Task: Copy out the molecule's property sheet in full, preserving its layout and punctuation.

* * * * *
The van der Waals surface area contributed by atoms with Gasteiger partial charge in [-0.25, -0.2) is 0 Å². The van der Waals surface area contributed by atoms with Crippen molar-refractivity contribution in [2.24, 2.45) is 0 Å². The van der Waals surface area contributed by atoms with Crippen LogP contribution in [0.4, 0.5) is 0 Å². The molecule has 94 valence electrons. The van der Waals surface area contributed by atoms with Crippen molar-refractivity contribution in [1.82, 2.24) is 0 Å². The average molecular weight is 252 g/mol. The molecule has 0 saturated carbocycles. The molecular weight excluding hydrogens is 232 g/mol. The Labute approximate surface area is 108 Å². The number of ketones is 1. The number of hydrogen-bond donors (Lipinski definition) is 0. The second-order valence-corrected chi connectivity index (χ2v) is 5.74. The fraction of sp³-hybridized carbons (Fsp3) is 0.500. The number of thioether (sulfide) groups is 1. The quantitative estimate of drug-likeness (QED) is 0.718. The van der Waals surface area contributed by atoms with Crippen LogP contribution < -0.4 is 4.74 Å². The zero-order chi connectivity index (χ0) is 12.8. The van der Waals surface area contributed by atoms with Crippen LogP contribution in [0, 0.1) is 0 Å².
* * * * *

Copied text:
The van der Waals surface area contributed by atoms with Gasteiger partial charge in [-0.25, -0.2) is 0 Å². The van der Waals surface area contributed by atoms with Crippen molar-refractivity contribution in [2.24, 2.45) is 0 Å². The van der Waals surface area contributed by atoms with Crippen LogP contribution in [0.4, 0.5) is 0 Å². The molecule has 94 valence electrons. The van der Waals surface area contributed by atoms with Crippen molar-refractivity contribution in [1.82, 2.24) is 0 Å². The average molecular weight is 252 g/mol. The molecule has 0 saturated carbocycles. The molecular weight excluding hydrogens is 232 g/mol. The Labute approximate surface area is 108 Å². The number of ketones is 1. The number of hydrogen-bond donors (Lipinski definition) is 0. The second-order valence-corrected chi connectivity index (χ2v) is 5.74. The fraction of sp³-hybridized carbons (Fsp3) is 0.500. The number of thioether (sulfide) groups is 1. The quantitative estimate of drug-likeness (QED) is 0.718. The van der Waals surface area contributed by atoms with Crippen LogP contribution < -0.4 is 4.74 Å². The zero-order chi connectivity index (χ0) is 12.8. The van der Waals surface area contributed by atoms with Crippen LogP contribution in [0, 0.1) is 0 Å².